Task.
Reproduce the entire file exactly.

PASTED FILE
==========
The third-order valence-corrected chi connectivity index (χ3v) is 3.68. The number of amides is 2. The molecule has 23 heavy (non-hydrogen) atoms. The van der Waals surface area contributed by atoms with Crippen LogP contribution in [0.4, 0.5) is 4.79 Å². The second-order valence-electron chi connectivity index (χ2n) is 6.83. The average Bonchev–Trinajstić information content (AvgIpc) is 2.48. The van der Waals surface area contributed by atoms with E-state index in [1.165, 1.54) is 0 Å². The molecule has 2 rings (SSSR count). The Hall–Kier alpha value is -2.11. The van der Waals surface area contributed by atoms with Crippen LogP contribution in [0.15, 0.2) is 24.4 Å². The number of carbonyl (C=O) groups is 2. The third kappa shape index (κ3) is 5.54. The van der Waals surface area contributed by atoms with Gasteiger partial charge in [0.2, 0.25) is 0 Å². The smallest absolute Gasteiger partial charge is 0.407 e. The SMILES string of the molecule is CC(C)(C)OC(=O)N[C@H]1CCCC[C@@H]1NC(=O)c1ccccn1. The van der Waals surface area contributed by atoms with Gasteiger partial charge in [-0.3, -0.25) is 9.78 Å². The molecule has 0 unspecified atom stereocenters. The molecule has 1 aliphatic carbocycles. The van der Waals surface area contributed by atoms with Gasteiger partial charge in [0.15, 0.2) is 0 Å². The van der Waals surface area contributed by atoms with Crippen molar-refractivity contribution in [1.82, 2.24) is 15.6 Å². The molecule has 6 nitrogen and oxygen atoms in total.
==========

The third-order valence-corrected chi connectivity index (χ3v) is 3.68. The number of amides is 2. The molecule has 23 heavy (non-hydrogen) atoms. The van der Waals surface area contributed by atoms with Crippen LogP contribution in [0.4, 0.5) is 4.79 Å². The second-order valence-electron chi connectivity index (χ2n) is 6.83. The average Bonchev–Trinajstić information content (AvgIpc) is 2.48. The van der Waals surface area contributed by atoms with E-state index in [1.165, 1.54) is 0 Å². The molecule has 2 rings (SSSR count). The Hall–Kier alpha value is -2.11. The van der Waals surface area contributed by atoms with Crippen LogP contribution in [0.15, 0.2) is 24.4 Å². The number of carbonyl (C=O) groups is 2. The third kappa shape index (κ3) is 5.54. The van der Waals surface area contributed by atoms with Gasteiger partial charge in [0.2, 0.25) is 0 Å². The smallest absolute Gasteiger partial charge is 0.407 e. The SMILES string of the molecule is CC(C)(C)OC(=O)N[C@H]1CCCC[C@@H]1NC(=O)c1ccccn1. The van der Waals surface area contributed by atoms with Gasteiger partial charge in [-0.3, -0.25) is 9.78 Å². The molecule has 0 unspecified atom stereocenters. The molecule has 1 aliphatic carbocycles. The van der Waals surface area contributed by atoms with Gasteiger partial charge in [0.15, 0.2) is 0 Å². The van der Waals surface area contributed by atoms with Crippen molar-refractivity contribution in [1.82, 2.24) is 15.6 Å². The molecule has 6 nitrogen and oxygen atoms in total.